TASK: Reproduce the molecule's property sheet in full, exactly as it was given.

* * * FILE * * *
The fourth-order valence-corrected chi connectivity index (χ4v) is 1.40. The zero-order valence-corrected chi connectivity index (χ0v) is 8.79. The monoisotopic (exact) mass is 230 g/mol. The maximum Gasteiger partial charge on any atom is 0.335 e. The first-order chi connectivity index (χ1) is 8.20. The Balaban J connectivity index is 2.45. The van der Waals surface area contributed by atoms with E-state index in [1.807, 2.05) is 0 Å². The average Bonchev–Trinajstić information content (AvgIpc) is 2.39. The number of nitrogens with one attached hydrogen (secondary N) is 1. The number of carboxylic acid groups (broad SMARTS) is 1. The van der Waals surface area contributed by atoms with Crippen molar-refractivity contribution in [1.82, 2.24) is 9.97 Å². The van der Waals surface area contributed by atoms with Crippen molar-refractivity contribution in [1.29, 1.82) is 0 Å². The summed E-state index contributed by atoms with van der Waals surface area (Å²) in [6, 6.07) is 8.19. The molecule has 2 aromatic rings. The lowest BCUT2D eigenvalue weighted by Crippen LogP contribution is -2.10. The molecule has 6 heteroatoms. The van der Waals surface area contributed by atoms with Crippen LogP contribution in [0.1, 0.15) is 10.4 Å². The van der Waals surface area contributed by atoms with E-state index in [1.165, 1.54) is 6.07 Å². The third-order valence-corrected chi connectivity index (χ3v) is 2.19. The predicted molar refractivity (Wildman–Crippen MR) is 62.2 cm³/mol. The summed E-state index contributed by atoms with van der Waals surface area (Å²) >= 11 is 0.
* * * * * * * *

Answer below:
The fourth-order valence-corrected chi connectivity index (χ4v) is 1.40. The zero-order valence-corrected chi connectivity index (χ0v) is 8.79. The monoisotopic (exact) mass is 230 g/mol. The maximum Gasteiger partial charge on any atom is 0.335 e. The first-order chi connectivity index (χ1) is 8.20. The Balaban J connectivity index is 2.45. The van der Waals surface area contributed by atoms with E-state index in [1.807, 2.05) is 0 Å². The average Bonchev–Trinajstić information content (AvgIpc) is 2.39. The number of nitrogens with one attached hydrogen (secondary N) is 1. The number of carboxylic acid groups (broad SMARTS) is 1. The van der Waals surface area contributed by atoms with Crippen molar-refractivity contribution in [1.82, 2.24) is 9.97 Å². The van der Waals surface area contributed by atoms with Crippen molar-refractivity contribution in [1.29, 1.82) is 0 Å². The summed E-state index contributed by atoms with van der Waals surface area (Å²) in [6, 6.07) is 8.19. The molecule has 2 aromatic rings. The lowest BCUT2D eigenvalue weighted by Crippen LogP contribution is -2.10. The molecule has 6 heteroatoms. The van der Waals surface area contributed by atoms with Crippen LogP contribution in [0.1, 0.15) is 10.4 Å². The van der Waals surface area contributed by atoms with E-state index in [1.165, 1.54) is 6.07 Å². The third-order valence-corrected chi connectivity index (χ3v) is 2.19. The predicted molar refractivity (Wildman–Crippen MR) is 62.2 cm³/mol. The summed E-state index contributed by atoms with van der Waals surface area (Å²) >= 11 is 0.